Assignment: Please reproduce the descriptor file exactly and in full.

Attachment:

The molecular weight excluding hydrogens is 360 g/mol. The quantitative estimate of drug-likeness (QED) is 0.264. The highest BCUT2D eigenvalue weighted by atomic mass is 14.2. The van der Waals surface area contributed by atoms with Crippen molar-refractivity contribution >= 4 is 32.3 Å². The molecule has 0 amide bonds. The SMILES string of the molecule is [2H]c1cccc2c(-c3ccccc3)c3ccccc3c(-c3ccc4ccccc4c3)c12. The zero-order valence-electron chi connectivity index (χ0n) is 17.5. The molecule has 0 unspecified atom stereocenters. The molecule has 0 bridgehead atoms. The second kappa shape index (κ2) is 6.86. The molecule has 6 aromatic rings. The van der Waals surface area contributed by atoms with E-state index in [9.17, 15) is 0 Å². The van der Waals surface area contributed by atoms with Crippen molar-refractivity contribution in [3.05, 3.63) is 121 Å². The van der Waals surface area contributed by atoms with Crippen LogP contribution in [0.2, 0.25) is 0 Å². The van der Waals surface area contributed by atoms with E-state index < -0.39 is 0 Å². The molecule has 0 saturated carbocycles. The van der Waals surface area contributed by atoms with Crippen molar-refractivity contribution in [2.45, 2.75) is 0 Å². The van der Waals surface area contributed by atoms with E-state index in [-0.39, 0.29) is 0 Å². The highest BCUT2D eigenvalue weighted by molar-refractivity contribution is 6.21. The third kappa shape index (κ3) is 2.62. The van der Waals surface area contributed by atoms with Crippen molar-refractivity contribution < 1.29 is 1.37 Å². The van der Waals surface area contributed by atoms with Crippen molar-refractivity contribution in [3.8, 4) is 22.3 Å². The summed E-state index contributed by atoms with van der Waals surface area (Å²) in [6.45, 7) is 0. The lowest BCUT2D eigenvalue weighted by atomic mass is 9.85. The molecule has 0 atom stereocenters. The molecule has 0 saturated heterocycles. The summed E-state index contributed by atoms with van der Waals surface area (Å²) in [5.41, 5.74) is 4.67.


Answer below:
The molecular weight excluding hydrogens is 360 g/mol. The quantitative estimate of drug-likeness (QED) is 0.264. The highest BCUT2D eigenvalue weighted by atomic mass is 14.2. The van der Waals surface area contributed by atoms with Crippen molar-refractivity contribution >= 4 is 32.3 Å². The molecule has 0 amide bonds. The SMILES string of the molecule is [2H]c1cccc2c(-c3ccccc3)c3ccccc3c(-c3ccc4ccccc4c3)c12. The zero-order valence-electron chi connectivity index (χ0n) is 17.5. The molecule has 0 unspecified atom stereocenters. The molecule has 0 bridgehead atoms. The second kappa shape index (κ2) is 6.86. The molecule has 6 aromatic rings. The van der Waals surface area contributed by atoms with E-state index in [9.17, 15) is 0 Å². The van der Waals surface area contributed by atoms with Crippen molar-refractivity contribution in [3.05, 3.63) is 121 Å². The van der Waals surface area contributed by atoms with Crippen LogP contribution in [0.2, 0.25) is 0 Å². The van der Waals surface area contributed by atoms with E-state index < -0.39 is 0 Å². The molecule has 0 saturated carbocycles. The van der Waals surface area contributed by atoms with Crippen molar-refractivity contribution in [2.45, 2.75) is 0 Å². The van der Waals surface area contributed by atoms with E-state index in [-0.39, 0.29) is 0 Å². The highest BCUT2D eigenvalue weighted by molar-refractivity contribution is 6.21. The third kappa shape index (κ3) is 2.62. The van der Waals surface area contributed by atoms with Crippen molar-refractivity contribution < 1.29 is 1.37 Å². The van der Waals surface area contributed by atoms with Crippen molar-refractivity contribution in [3.8, 4) is 22.3 Å². The summed E-state index contributed by atoms with van der Waals surface area (Å²) in [6.45, 7) is 0. The lowest BCUT2D eigenvalue weighted by atomic mass is 9.85. The molecule has 0 atom stereocenters. The molecule has 0 saturated heterocycles. The summed E-state index contributed by atoms with van der Waals surface area (Å²) in [5.41, 5.74) is 4.67.